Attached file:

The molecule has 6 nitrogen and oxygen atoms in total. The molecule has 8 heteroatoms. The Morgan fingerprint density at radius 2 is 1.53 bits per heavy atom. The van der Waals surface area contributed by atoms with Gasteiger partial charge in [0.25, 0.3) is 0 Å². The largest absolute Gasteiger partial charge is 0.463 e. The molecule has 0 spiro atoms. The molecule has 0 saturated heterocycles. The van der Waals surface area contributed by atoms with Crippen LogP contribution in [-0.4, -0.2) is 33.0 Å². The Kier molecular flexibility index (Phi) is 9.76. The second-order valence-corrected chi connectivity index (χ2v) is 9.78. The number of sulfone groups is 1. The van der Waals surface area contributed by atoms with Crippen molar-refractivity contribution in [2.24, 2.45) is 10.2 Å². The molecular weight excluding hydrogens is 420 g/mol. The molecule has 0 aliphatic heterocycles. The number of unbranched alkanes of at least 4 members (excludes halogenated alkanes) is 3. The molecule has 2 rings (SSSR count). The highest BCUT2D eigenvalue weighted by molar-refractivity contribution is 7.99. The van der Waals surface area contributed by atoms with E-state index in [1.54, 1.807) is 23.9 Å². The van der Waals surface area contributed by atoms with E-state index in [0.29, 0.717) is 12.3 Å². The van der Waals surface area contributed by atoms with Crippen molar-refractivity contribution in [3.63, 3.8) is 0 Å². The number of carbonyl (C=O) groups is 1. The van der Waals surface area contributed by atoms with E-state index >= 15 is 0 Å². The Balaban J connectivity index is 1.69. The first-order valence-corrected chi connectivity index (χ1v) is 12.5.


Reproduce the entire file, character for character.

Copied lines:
The molecule has 6 nitrogen and oxygen atoms in total. The molecule has 8 heteroatoms. The Morgan fingerprint density at radius 2 is 1.53 bits per heavy atom. The van der Waals surface area contributed by atoms with Gasteiger partial charge in [0.25, 0.3) is 0 Å². The largest absolute Gasteiger partial charge is 0.463 e. The molecule has 0 spiro atoms. The molecule has 0 saturated heterocycles. The van der Waals surface area contributed by atoms with Crippen LogP contribution in [-0.4, -0.2) is 33.0 Å². The Kier molecular flexibility index (Phi) is 9.76. The second-order valence-corrected chi connectivity index (χ2v) is 9.78. The number of sulfone groups is 1. The van der Waals surface area contributed by atoms with Crippen molar-refractivity contribution in [2.24, 2.45) is 10.2 Å². The molecular weight excluding hydrogens is 420 g/mol. The molecule has 0 aliphatic heterocycles. The number of unbranched alkanes of at least 4 members (excludes halogenated alkanes) is 3. The molecule has 2 rings (SSSR count). The highest BCUT2D eigenvalue weighted by molar-refractivity contribution is 7.99. The van der Waals surface area contributed by atoms with E-state index in [1.54, 1.807) is 23.9 Å². The van der Waals surface area contributed by atoms with E-state index in [0.29, 0.717) is 12.3 Å². The van der Waals surface area contributed by atoms with Crippen molar-refractivity contribution in [3.63, 3.8) is 0 Å². The number of carbonyl (C=O) groups is 1. The van der Waals surface area contributed by atoms with E-state index >= 15 is 0 Å². The Balaban J connectivity index is 1.69. The first-order valence-corrected chi connectivity index (χ1v) is 12.5.